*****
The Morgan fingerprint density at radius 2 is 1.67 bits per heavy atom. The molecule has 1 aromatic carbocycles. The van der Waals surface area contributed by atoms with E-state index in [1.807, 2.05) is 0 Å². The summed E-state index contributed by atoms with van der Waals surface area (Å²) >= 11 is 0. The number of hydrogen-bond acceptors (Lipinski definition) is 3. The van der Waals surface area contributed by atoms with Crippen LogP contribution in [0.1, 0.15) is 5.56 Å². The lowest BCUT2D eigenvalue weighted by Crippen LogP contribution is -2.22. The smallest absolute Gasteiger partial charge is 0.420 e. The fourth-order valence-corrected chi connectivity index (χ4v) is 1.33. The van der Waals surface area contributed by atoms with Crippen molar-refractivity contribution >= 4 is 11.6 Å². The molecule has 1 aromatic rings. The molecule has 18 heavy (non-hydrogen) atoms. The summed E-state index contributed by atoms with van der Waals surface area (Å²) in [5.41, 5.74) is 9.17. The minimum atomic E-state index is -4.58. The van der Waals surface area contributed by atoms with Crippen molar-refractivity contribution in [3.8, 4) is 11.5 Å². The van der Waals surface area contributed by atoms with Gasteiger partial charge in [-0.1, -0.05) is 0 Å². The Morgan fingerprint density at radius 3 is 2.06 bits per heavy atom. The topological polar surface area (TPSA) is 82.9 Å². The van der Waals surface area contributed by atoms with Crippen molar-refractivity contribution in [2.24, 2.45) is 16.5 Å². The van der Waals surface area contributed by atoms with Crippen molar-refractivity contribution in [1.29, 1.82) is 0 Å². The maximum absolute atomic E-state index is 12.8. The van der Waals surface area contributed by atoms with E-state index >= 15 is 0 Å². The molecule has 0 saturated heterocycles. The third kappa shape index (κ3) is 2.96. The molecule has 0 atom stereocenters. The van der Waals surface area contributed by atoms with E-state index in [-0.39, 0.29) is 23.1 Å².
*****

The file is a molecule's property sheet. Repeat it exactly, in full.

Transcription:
The Morgan fingerprint density at radius 2 is 1.67 bits per heavy atom. The molecule has 1 aromatic carbocycles. The van der Waals surface area contributed by atoms with E-state index in [1.807, 2.05) is 0 Å². The summed E-state index contributed by atoms with van der Waals surface area (Å²) >= 11 is 0. The number of hydrogen-bond acceptors (Lipinski definition) is 3. The van der Waals surface area contributed by atoms with Crippen LogP contribution in [0.1, 0.15) is 5.56 Å². The lowest BCUT2D eigenvalue weighted by Crippen LogP contribution is -2.22. The smallest absolute Gasteiger partial charge is 0.420 e. The fourth-order valence-corrected chi connectivity index (χ4v) is 1.33. The van der Waals surface area contributed by atoms with Crippen molar-refractivity contribution >= 4 is 11.6 Å². The molecule has 1 aromatic rings. The molecule has 18 heavy (non-hydrogen) atoms. The summed E-state index contributed by atoms with van der Waals surface area (Å²) in [5.41, 5.74) is 9.17. The minimum atomic E-state index is -4.58. The van der Waals surface area contributed by atoms with Crippen molar-refractivity contribution in [3.8, 4) is 11.5 Å². The van der Waals surface area contributed by atoms with Gasteiger partial charge in [-0.1, -0.05) is 0 Å². The Morgan fingerprint density at radius 3 is 2.06 bits per heavy atom. The topological polar surface area (TPSA) is 82.9 Å². The van der Waals surface area contributed by atoms with Crippen molar-refractivity contribution in [2.24, 2.45) is 16.5 Å². The van der Waals surface area contributed by atoms with Crippen molar-refractivity contribution in [1.29, 1.82) is 0 Å². The maximum absolute atomic E-state index is 12.8. The van der Waals surface area contributed by atoms with E-state index >= 15 is 0 Å². The molecule has 0 saturated heterocycles. The third kappa shape index (κ3) is 2.96. The molecule has 0 atom stereocenters. The van der Waals surface area contributed by atoms with E-state index in [-0.39, 0.29) is 23.1 Å².